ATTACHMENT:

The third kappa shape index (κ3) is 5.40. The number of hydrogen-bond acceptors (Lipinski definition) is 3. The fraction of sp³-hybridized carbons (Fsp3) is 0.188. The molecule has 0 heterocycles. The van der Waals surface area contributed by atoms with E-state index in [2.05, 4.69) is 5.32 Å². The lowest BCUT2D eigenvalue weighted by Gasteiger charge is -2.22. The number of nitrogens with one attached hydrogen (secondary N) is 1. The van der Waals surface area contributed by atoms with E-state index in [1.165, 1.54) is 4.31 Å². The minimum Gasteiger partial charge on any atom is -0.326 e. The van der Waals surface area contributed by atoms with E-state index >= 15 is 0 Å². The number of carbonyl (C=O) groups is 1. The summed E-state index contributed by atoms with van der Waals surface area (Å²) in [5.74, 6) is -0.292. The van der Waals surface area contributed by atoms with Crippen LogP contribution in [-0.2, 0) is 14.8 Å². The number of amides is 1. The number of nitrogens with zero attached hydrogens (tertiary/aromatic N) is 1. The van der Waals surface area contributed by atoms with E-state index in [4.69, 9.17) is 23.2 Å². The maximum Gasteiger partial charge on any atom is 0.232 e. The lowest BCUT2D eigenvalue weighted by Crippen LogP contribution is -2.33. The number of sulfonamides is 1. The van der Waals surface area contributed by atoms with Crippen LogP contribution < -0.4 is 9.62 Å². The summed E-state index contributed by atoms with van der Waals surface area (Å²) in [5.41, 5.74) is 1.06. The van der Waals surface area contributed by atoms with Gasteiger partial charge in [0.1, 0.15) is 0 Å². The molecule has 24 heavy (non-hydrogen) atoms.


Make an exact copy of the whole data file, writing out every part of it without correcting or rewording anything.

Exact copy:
The third kappa shape index (κ3) is 5.40. The number of hydrogen-bond acceptors (Lipinski definition) is 3. The fraction of sp³-hybridized carbons (Fsp3) is 0.188. The molecule has 0 heterocycles. The van der Waals surface area contributed by atoms with E-state index in [2.05, 4.69) is 5.32 Å². The lowest BCUT2D eigenvalue weighted by Gasteiger charge is -2.22. The number of nitrogens with one attached hydrogen (secondary N) is 1. The van der Waals surface area contributed by atoms with E-state index in [1.165, 1.54) is 4.31 Å². The minimum Gasteiger partial charge on any atom is -0.326 e. The van der Waals surface area contributed by atoms with E-state index >= 15 is 0 Å². The number of carbonyl (C=O) groups is 1. The summed E-state index contributed by atoms with van der Waals surface area (Å²) in [5.74, 6) is -0.292. The van der Waals surface area contributed by atoms with Crippen LogP contribution in [-0.2, 0) is 14.8 Å². The number of amides is 1. The number of nitrogens with zero attached hydrogens (tertiary/aromatic N) is 1. The van der Waals surface area contributed by atoms with E-state index in [4.69, 9.17) is 23.2 Å². The maximum Gasteiger partial charge on any atom is 0.232 e. The lowest BCUT2D eigenvalue weighted by Crippen LogP contribution is -2.33. The number of sulfonamides is 1. The van der Waals surface area contributed by atoms with Crippen LogP contribution < -0.4 is 9.62 Å². The summed E-state index contributed by atoms with van der Waals surface area (Å²) in [5.41, 5.74) is 1.06. The van der Waals surface area contributed by atoms with Gasteiger partial charge in [0.1, 0.15) is 0 Å². The molecule has 24 heavy (non-hydrogen) atoms.